Turkish - My Family Travels

             I stumble upon my own feet on the cracked cobblestone streets of Istanbul once more. It would seem that my clumsiness follows me even across international borders. I pick myself up off the ground and dust myself off. My knee is bleeding. My host grandmother will not be pleased. I can envision it now: her clicking her tongue in disapproval and then the deep wrinkles around her mouth working together to form a smile as I attempt to apologize in my broken Turkish.

            These past five weeks have been life-changing as cliché as this may sound. I came to this strange country on a government scholarship to learn Turkish, but this itself has proved a challenge greater than any other that I have encountered.

Everyday proves to be more difficult than the last. Simply telling my host parents that dinner was delicious or trying to get directions on how to get to school tends to be one prolonged and complicated game of charades. Sometimes I wish that I can just scream in English and have someone understand me, but that would be a miracle in a sea of 13 million people. Frustrating though it may be, I relish in the joy of deciphering an advertisement on the street or being able to get the gist of a conversation between two Turks.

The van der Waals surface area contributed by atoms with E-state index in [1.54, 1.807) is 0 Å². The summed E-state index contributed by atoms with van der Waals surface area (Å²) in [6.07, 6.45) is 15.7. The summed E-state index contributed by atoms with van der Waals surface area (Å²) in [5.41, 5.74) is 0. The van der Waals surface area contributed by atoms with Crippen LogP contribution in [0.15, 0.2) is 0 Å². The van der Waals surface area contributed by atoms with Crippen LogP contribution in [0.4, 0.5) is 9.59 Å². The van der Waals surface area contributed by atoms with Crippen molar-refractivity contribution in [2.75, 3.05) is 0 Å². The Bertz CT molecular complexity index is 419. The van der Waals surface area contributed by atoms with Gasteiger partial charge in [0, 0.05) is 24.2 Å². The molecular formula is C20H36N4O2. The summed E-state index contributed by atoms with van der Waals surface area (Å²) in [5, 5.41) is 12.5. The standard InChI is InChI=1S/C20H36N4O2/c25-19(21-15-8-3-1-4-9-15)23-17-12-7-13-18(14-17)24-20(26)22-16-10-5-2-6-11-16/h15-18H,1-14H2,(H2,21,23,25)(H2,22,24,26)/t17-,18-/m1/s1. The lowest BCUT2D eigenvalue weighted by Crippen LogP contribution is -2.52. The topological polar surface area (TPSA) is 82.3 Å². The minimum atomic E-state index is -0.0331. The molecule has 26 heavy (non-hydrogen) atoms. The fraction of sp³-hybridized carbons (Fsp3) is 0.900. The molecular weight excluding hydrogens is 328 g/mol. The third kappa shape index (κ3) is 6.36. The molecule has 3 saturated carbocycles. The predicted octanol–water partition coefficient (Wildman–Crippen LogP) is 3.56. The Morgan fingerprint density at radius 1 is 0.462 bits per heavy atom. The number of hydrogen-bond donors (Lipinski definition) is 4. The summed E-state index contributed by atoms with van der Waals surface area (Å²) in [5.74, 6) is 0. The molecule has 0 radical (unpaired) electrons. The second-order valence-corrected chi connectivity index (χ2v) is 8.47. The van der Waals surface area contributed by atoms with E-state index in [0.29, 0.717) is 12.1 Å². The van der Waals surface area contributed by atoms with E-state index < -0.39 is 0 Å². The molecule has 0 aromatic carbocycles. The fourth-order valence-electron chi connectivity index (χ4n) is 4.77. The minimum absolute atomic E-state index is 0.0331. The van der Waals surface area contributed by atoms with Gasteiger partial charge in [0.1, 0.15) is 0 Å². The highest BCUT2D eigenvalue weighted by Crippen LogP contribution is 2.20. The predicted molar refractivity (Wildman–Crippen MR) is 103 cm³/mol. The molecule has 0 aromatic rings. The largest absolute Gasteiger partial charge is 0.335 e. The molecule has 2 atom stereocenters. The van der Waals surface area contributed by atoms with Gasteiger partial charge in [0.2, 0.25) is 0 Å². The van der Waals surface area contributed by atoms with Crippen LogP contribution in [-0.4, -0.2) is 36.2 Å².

Since my arrival here, I have been seeing the world with new eyes. No longer am I seeing through blurred vision like seeing through milk in water, but I see with new light, as if I were able to see beyond what is really there. I see compassion. I see happiness, glory, opportunity. Istanbul is everything yet nothing. It’s the call to prayer at 10:30 PM. It’s the smell of fresh simit bread and freshly brewed tea in the morning. It’s crossing the highway on foot during rush hour. It’s humidity, heat, and breeze. It’s my host grandmother’s weathered hands and my favorite Turkish soap opera. It’s gypsy children begging on the streets and graffiti on ancient walls. It’s Istanbul, and it’s my home.

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